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Current Page: Politics | Monday, November 19, 2018
Prison reform bill has strong bipartisan support; Will a few Republicans block it?

Prison reform bill has strong bipartisan support; Will a few Republicans block it?

U.S. Senate Majority Leader Mitch McConnell (R-KY) talks to the media after a weekly Senate caucus luncheon on Capitol Hill in Washington March 17, 2015. | (Photo: Reuters/Yuri Gripas)

A prison reform bill has strong bipartisan support in the U.S. Senate, and the support of President Donald Trump, but a few Republicans could be blocking the measure.

"There's 80 votes for this. It's the most-important bipartisan piece of legislation in the Congress today," U.S. Sen. Lindsey Graham, R-S.C., said Sunday on NBC's "Meet the Press."

A version of the bill, the FIRST STEP Act, passed in May in the U.S. House, 360-59. The Senate version adds sentencing reform to the mix.

A number of Christian groups have backed the legislation, including the National Association of Evangelicals, National Hispanic Christian Leadership Conference, Prison Fellowship and the Southern Baptist Ethics and Religious Liberty Commission. On Aug. 1, a group of about 20 black pastors met with Trump in the White House to encourage him to back the bill.

Despite the super-majority support in both houses, the bill may not pass this year during Congress' lame duck session.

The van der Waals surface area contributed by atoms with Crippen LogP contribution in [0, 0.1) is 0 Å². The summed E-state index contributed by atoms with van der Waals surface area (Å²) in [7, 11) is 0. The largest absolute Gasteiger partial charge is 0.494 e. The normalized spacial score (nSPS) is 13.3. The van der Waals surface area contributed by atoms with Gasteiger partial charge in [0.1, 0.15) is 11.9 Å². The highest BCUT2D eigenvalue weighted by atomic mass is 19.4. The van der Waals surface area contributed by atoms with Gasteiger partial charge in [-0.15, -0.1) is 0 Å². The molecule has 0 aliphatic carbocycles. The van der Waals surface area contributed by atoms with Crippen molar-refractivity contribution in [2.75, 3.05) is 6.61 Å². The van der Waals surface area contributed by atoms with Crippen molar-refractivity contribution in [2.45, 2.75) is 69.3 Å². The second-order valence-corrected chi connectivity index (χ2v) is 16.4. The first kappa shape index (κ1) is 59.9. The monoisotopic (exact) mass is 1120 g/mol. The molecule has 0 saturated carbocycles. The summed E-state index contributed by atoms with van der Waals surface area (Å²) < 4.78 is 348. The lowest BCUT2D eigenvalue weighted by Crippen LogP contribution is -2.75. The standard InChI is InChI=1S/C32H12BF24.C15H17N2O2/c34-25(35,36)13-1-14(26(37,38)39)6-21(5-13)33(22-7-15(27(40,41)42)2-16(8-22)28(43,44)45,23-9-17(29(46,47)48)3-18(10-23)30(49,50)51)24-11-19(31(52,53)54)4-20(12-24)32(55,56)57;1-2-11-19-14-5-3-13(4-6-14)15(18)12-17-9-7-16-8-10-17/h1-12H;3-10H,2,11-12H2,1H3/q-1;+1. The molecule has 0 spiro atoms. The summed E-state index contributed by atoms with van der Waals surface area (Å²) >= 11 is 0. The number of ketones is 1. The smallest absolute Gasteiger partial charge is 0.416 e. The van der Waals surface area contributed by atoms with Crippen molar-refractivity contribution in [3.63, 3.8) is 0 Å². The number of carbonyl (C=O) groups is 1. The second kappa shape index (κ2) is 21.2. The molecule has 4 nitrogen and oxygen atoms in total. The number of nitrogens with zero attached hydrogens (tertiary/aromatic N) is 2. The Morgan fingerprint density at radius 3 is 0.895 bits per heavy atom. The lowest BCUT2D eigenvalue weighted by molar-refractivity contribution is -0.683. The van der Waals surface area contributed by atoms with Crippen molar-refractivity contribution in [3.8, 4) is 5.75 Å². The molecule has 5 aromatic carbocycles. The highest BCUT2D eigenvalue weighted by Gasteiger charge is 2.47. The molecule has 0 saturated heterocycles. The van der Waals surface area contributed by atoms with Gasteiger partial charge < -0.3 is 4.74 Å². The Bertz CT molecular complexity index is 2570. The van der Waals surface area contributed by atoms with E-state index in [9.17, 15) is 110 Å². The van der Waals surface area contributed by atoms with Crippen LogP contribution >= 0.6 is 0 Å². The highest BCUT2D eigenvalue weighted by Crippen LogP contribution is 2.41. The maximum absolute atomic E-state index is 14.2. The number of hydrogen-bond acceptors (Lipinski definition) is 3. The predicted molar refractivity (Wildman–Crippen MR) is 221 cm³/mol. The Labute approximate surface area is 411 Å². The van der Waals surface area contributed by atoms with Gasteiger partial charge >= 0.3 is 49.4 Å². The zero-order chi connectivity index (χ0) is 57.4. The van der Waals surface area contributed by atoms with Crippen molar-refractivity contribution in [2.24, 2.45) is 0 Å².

The bill's most outspoken opponent is Sen. Tom Cotton, R-Ark. In a Thursday USA Today op-ed, Cotton accused the legislation of being a "misguided effort to let serious felons out of prison" and of going "soft on some of the worst crimes."

Citing an unnamed senator quoted in Politico, Meet the Press host Chuck Todd noted Cotton is rumored to have the support of Senate Majority Leader Mitch McConnell.

"Do you believe the majority leader is trying to quietly kill this bill in the lame-duck?" Todd asked Graham.

"No, not really," Graham answered. "Because Tom Cotton's had this view from day one."

Yet, by the end of Graham's answer, he urged President Trump to call McConnell to demand he bring the bill to the floor for a vote.

"And I'm urging Mitch McConnell, put this bill on the floor. If you put it on the floor, we'll get 80 votes. We'll get most Republicans and almost all Democrats. And let's do it before the end of the year. And the president's behind it. So Mr. President, pick up the phone and call the Republican leadership of the House and the Senate and say, 'We still run this place.' Bring this bill to the floor. Senator Cotton can have his say. And we'll vote him down," he said.

Todd then asked for clarification: "You believe the president is going to have to start lobbying Mitch McConnell?"

"Yes," Graham answered.

After again urging Trump to call McConnell, Graham added, "The Republicans are the problem here, not the Democrats."

The FIRST STEP Act contains a number of measures aimed at turning prisons into centers for rehabilitation, rather than simply for punishing and locking up prisoners. The sentencing reforms that were added into the Senate version would reduce sentences for some non-violent and first time drug offenders, and reduce mandatory minimum sentences for certain drug offenders. These reforms are aimed at reducing racial disparities in prison sentences.

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